Saturday of the Sixteenth Week in Ordinary Time
In the reading from Exodus, I have to wonder how many of the eager and zealous Israelites, crying out their obedience to the Lord, were looking around at one another thinking, “Yeah, right, he doesn't mean that, I heard him complaining as we came through the desert.” Despite those silent accusations, how many of them, I wonder, would find themselves worshiping the Golden Calf not long after this? Though in all honesty, would I be any different? Would you? Our memories of others faults can last forever, while our foresight to see our own can be so short. In this way, we love neither neighbor nor God.
The great commandment of the Gospel and Moses' actions with the blood of the sacrifice (our binding covenant with God) require us to lovingly give to God and to others. Giving to God is often our love in the form of praise, adoration, trust, and service. Our giving to others is often our love in the form of mercy, patience, service, and respect. But how often do we lack that mercy, patience, and respect.
Think of the times that we cry out, almost vengefully, because of injustice in the world. Not thirsting and hungering for righteousness, but for retribution. The times that we are so quick to call others' shortcomings to attention as if they are the most grievous of faults, while ignoring our own. It is those times that we must remember Christ's parable of the Wheat and the Weeds. That parable would have been useful for any of the accusing Israelites.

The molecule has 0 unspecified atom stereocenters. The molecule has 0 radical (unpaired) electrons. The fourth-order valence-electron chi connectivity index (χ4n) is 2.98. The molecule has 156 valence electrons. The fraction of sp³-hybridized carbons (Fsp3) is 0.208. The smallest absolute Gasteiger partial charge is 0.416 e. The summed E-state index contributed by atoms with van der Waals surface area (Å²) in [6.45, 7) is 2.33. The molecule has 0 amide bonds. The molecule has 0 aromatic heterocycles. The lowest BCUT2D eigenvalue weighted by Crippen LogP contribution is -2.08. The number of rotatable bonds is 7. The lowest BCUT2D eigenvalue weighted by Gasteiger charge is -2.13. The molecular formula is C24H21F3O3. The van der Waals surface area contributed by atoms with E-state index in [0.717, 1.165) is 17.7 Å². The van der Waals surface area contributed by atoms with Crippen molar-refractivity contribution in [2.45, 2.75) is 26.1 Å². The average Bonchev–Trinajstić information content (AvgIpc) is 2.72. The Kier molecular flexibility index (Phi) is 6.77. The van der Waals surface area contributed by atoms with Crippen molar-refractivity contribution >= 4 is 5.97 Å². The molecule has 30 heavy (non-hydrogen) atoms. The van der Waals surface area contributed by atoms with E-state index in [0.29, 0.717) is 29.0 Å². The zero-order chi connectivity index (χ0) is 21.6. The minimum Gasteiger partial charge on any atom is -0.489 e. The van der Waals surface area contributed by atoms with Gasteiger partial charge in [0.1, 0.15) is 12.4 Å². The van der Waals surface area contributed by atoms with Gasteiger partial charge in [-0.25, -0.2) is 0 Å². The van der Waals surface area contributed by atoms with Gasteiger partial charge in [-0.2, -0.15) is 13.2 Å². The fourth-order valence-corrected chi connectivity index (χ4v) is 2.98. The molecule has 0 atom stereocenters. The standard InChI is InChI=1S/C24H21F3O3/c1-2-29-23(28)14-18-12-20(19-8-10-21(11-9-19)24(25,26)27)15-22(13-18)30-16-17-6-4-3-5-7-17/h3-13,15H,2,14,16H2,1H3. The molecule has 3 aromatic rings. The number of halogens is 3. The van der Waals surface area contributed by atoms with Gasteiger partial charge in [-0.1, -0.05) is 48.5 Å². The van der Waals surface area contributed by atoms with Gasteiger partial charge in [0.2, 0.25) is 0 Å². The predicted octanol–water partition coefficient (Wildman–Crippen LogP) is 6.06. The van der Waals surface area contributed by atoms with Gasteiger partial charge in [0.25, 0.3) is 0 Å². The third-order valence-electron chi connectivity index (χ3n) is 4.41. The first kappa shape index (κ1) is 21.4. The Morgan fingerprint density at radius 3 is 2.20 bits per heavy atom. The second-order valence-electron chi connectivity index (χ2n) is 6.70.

Christ makes it very clear that there will be good and there will be evil in His Kingdom here on earth. He also tells us that no matter what happens here, justice will be done in the end. In the parable, there could be a certain impatience in the servants request to pick out the weeds. A well-intentioned impatience for some, and for others, perhaps an impatience that is concerned with their reputation. Either way, we too are capable of that impatience. Other times we feel that the government and the Church can move too slowly or fail too drastically in their pursuit of justice and the use of discipline. For some this can create a weakening of Faith because of the failures of Christ's servants, not because of Christ.
Christ is first calling us to patience and understanding, because what we perceive as a weed might pull up some wheat. But He is also asking us to trust. He wants us to trust that no matter where His servants fail because of overzealous action or slothful inaction, He will prevail. Justice will be done. And if we, through the covenant of His blood, cry out with each other and for one another that “All the Lord has said we will heed and do,” then we too may hope to be gathered into His barn.
- Spencer Hargadon